The Lomax Kentucky Recordings Launches Online

Berea College Special Collections & Archives, University of Kentucky Libraries Special Collections Research Center, the American Folklife Center of the Library of Congress and the Association for Cultural Equity have announced the launch of The Lomax Kentucky Recordings, an online exhibition of over 70 hours of Eastern Kentucky folk music and lore, collected under the auspices of the Library of Congress between 1933 and 1942.

Four years in the making, this collaborative presentation makes available for the first time the extensive collections compiled by folklorists John A. Lomax, his son Alan Lomax and Alan's wife Elizabeth Lyttleton Harold, as well as those of Columbia University's Mary Elizabeth Barnicle.

Featuring full, free streaming audio of every performance, interview and narrative segment-some 1300 discrete pieces-along with searchable recording details (performer name, location, date, instrument, etc.), The Lomax Kentucky Recordings presents a diverse spectrum of Appalachian traditional culture and a point of entry into the lives of the farmers, laborers, coal miners, preachers, housewives, public officials, soldiers, children, grandparents and itinerant musicians who nurtured and were nurtured by it. You'll hear ballads and lyric songs, play-party ditties and comic pieces, topical and protest material, fiddle and banjo tunes, hymns and sacred songs, children's games and lullabies and a variety of spoken lore-religious testimonies, occupational reminiscences, tall tales, jokes and personal narratives. You'll hear the first version of "The House of the Rising Sun" recorded "in the field," sung by 16-year-old Georgia Turner of Noetown, KY. You'll hear W.H. Stepp's sublime rendition of "Bonaparte's Retreat," adapted by Aaron Copland for his ballet Rodeo and later reconfigured and broadcast to the nation in the "Beef, It's What's For Dinner" ad campaign, featuring the voice of Robert Mitchum. There are ballads of ancient derivation and more recent ones concerning local disasters. There are bawdy songs with lyrics deserving of "Parental Advisory" warnings. High-school girls sing of the murder of "Pretty Polly" in eight-part harmony. There's a 10-part story of a drunken moonshine spree and the sounds of a hog-calling competition.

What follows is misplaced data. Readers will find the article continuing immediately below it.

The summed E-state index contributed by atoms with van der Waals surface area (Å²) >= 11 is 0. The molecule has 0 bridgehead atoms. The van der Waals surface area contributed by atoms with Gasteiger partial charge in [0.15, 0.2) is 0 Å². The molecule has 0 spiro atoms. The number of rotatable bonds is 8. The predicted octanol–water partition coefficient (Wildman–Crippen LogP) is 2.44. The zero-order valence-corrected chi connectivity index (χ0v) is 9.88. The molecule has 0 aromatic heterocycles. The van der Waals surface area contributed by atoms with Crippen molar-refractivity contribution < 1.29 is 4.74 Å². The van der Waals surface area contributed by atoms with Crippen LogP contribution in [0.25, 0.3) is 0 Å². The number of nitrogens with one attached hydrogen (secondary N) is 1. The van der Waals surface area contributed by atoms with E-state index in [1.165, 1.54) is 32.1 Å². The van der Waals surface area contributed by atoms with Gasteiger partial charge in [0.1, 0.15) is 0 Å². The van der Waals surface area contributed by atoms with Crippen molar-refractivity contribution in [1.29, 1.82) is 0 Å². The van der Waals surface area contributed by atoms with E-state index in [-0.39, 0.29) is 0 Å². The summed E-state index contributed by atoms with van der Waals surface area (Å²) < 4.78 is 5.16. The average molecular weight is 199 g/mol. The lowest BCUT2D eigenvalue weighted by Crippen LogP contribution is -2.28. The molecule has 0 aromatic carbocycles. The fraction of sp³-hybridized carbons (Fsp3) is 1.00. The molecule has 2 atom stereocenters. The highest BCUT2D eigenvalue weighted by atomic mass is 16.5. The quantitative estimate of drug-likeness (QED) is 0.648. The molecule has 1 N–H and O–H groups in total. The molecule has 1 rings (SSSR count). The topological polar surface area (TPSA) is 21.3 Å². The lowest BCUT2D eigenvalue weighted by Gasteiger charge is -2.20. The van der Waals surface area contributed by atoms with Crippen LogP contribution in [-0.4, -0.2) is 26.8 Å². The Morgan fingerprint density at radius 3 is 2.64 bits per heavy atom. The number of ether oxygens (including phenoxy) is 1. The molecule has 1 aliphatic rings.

Alan Lomax felt that a chief result of his and his father's efforts for the Library of Congress was that "for the first time America could hear itself." Thus their intentions were not merely archival. Alan in fact cautioned against the strictly preservation impulse, remarking, "folksongs should not be buried in libraries as they are in Washington and in universities over the country." This online effort launched in 2015—the centennial of Alan's birth—seeks to realize his vision by providing free and complete access to these historic collections.

The Association for Cultural Equity (ACE) and its Alan Lomax Archive have announced that 2015 marks the Alan Lomax Centennial. Born in Austin, TX, in 1915, Lomax became the foremost folklorist of the 20th century, documenting, preserving and promoting traditional music around the world over the course of seven decades.

A series of publications, events and initiatives are planned throughout the year with ACE, the American Folklife Center at the Library of Congress, SXSW and local partners in the communities that Lomax documented, to mark the centennial.

Image from lomaxky.omeka.net

To view the exhibition, visit lomaxky.omeka.net/

For more information, visit loc.gov/folklife/lomax/lomaxcentennial.html and/or culturalequity.org/centennial/index.php.